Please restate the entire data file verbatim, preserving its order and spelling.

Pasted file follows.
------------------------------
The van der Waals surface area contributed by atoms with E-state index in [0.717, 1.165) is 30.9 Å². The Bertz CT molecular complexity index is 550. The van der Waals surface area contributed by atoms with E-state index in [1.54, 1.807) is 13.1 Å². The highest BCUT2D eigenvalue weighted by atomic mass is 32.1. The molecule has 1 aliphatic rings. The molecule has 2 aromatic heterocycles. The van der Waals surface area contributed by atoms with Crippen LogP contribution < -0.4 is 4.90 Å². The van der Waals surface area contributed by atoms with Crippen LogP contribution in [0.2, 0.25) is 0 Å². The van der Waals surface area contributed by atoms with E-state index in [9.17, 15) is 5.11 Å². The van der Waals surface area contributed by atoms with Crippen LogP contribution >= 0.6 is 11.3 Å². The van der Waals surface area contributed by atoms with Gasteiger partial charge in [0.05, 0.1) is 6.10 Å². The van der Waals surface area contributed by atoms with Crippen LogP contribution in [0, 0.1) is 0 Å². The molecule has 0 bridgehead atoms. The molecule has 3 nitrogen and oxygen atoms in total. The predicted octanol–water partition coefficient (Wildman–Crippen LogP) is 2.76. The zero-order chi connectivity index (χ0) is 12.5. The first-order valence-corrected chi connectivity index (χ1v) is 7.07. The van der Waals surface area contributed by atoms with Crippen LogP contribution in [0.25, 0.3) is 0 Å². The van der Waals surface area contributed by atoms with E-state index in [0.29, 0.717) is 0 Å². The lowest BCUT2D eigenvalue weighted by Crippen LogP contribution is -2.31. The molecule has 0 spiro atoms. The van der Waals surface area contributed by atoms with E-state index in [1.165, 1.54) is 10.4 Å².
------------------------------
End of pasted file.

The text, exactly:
The van der Waals surface area contributed by atoms with E-state index in [0.717, 1.165) is 30.9 Å². The Bertz CT molecular complexity index is 550. The van der Waals surface area contributed by atoms with E-state index in [1.54, 1.807) is 13.1 Å². The highest BCUT2D eigenvalue weighted by atomic mass is 32.1. The molecule has 1 aliphatic rings. The molecule has 2 aromatic heterocycles. The van der Waals surface area contributed by atoms with Crippen LogP contribution < -0.4 is 4.90 Å². The van der Waals surface area contributed by atoms with Crippen LogP contribution in [0.2, 0.25) is 0 Å². The van der Waals surface area contributed by atoms with E-state index in [9.17, 15) is 5.11 Å². The van der Waals surface area contributed by atoms with Crippen LogP contribution >= 0.6 is 11.3 Å². The van der Waals surface area contributed by atoms with Gasteiger partial charge in [0.05, 0.1) is 6.10 Å². The van der Waals surface area contributed by atoms with Crippen LogP contribution in [0, 0.1) is 0 Å². The molecule has 0 bridgehead atoms. The molecule has 3 nitrogen and oxygen atoms in total. The predicted octanol–water partition coefficient (Wildman–Crippen LogP) is 2.76. The zero-order chi connectivity index (χ0) is 12.5. The first-order valence-corrected chi connectivity index (χ1v) is 7.07. The van der Waals surface area contributed by atoms with Crippen LogP contribution in [0.25, 0.3) is 0 Å². The van der Waals surface area contributed by atoms with E-state index in [0.29, 0.717) is 0 Å². The lowest BCUT2D eigenvalue weighted by Crippen LogP contribution is -2.31. The molecule has 0 spiro atoms. The van der Waals surface area contributed by atoms with E-state index in [1.165, 1.54) is 10.4 Å².